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INSIDE THE STEPHENSON HOUSE - March 18, 2004

Hi! Henry the Stephenson House mouse is back again! "My" house is continuing to just get better with each passing day. Keith has been here laying more and more bricks on the sidewalks and courtyard. It really looks neat! The old millwork has been primed and the other day I saw Jeff measuring for the additional millwork that is needed. The shutters and mantels are primed and ready for the final painting. The mantels are primed in the color they will be painted. Ol' Henry is hoping to keep the colors a surprise so you will be sure and come see "my" house when they are finished. Chuck, Sid, George and Jim, the volunteer painters, are making all kinds of future plans for Stephenson House activities. You should be a mouse and hear all their talk, stories, plans and laughter - and they work at the same time! And, people even bring them cookies!!

Now, on to some more history: Belle Boyd, Confederate Spy, remember her? Henry here has just been dying to tell you about Belle! Belle was born Maria Isabella Boyd. She was Maria and John Boyd's great-granddaughter and Col. Ben's grandniece. This little gal, born in Martinsburg, Virginia in 1844, was strong willed as the story goes. As a young girl she rode her horse inside the house after her father told her she could not attend a dinner party he planned for that evening. Do you believe the stunt changed her daddy's decision? Henry does not think so.

Ol' Henry is sure the Boyds wanted their daughter Belle to be a refined Southern lady. She attended Mount Washington Female College in Baltimore for four years. Upon her graduation in 1860 at age 16 she was formally presented to Washington, D.C. society.

Soon after the start of the Civil War in 1861 Belle was organizing parties to visit the Confederate troops. At that time she also shot and killed a Union soldier who had pushed her mother. That soldier sure picked the wrong mother to push around! Belle was lucky and was acquitted of the crime. Early in the war Belle became a courier for Generals Beauregard and Stonewall Jackson, carrying information, delivering medical supplies and confiscating weapons.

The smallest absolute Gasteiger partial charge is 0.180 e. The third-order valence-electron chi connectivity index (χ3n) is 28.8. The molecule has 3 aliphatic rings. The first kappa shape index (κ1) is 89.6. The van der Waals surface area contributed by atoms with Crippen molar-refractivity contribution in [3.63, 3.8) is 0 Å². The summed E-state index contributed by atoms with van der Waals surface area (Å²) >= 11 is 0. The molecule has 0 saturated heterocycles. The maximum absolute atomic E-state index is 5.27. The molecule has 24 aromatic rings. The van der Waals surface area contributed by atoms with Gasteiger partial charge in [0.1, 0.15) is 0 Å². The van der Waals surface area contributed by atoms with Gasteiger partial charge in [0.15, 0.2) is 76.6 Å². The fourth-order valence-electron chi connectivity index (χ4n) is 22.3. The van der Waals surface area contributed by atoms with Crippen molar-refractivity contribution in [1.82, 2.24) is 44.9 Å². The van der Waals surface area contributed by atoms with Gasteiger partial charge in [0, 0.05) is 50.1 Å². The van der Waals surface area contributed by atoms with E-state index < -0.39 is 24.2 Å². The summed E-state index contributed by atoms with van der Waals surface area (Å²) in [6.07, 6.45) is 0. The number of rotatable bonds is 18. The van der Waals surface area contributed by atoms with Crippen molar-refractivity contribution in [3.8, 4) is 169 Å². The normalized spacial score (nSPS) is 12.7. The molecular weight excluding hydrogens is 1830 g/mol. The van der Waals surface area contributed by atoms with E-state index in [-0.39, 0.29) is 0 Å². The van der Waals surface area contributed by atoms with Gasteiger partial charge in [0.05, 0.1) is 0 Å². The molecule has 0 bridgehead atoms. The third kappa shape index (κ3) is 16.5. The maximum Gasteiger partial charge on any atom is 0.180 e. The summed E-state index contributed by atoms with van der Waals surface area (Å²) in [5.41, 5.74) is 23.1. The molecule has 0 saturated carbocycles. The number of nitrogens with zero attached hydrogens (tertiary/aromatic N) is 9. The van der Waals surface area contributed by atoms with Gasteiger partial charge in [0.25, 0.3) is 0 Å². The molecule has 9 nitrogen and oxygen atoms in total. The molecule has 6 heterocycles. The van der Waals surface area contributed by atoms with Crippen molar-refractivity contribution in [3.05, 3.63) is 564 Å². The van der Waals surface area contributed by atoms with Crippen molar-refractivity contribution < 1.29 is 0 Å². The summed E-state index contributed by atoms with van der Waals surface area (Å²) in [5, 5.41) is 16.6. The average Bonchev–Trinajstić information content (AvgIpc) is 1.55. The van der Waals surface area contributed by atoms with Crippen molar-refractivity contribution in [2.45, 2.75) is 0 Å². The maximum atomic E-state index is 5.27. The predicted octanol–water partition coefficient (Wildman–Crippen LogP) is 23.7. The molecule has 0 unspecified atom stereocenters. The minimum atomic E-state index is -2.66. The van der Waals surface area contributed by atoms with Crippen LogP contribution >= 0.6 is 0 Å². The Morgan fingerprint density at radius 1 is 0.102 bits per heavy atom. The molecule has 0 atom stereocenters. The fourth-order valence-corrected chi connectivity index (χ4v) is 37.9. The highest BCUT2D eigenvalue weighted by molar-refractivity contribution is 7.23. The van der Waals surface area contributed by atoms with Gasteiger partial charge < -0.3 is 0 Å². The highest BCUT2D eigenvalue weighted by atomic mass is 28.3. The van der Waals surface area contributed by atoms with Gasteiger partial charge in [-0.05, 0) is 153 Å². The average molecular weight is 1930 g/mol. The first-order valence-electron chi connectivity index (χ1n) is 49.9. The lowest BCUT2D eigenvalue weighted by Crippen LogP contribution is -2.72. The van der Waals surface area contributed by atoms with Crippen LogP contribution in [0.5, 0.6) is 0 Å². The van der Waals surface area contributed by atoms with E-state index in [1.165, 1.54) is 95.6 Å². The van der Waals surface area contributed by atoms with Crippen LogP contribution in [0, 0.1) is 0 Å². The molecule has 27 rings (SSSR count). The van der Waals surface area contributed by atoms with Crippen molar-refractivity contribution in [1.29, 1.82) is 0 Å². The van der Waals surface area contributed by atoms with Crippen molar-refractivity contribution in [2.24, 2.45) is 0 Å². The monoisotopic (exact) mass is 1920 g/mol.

Belle was described by her cousin Sue as rather homely with a figure that was perfect, an excellent dancer and magnificent horsewoman. Belle made heroic rides through battlefields in order to get her "reports" across the line to the South. On one occasion she rode 15 miles into the night to deliver intelligence to the Confederates that she had gained by eavesdropping on General James Shield. Belle was reckless, loved the night rides, and by age twenty-one she had been reported 30 times by the Union, arrested six or seven times and imprisoned twice. Henry here has always said the Stephenson women were a strong bunch, but Belle was something else!

Belle was imprisoned twice, but prison didn't slow her down much. She continued to gather and forward information to the Confederates. In 1862, while imprisoned in Washington at the Old Capitol Prison, she put messages in India rubber balls and threw them out the window to an accomplice. Belle enjoyed confrontation! She hung a picture of Jefferson Davis in her room and a prison official told her to take it down. She refused and that resulted in her being locked up behind the large wooden door to her room for several weeks. She grew very ill and finally they opened the door so she could get some clean air. What a woman! After a months stay in prison, Belle became very ill with typhoid and was released. You would think she'd never get jailed again.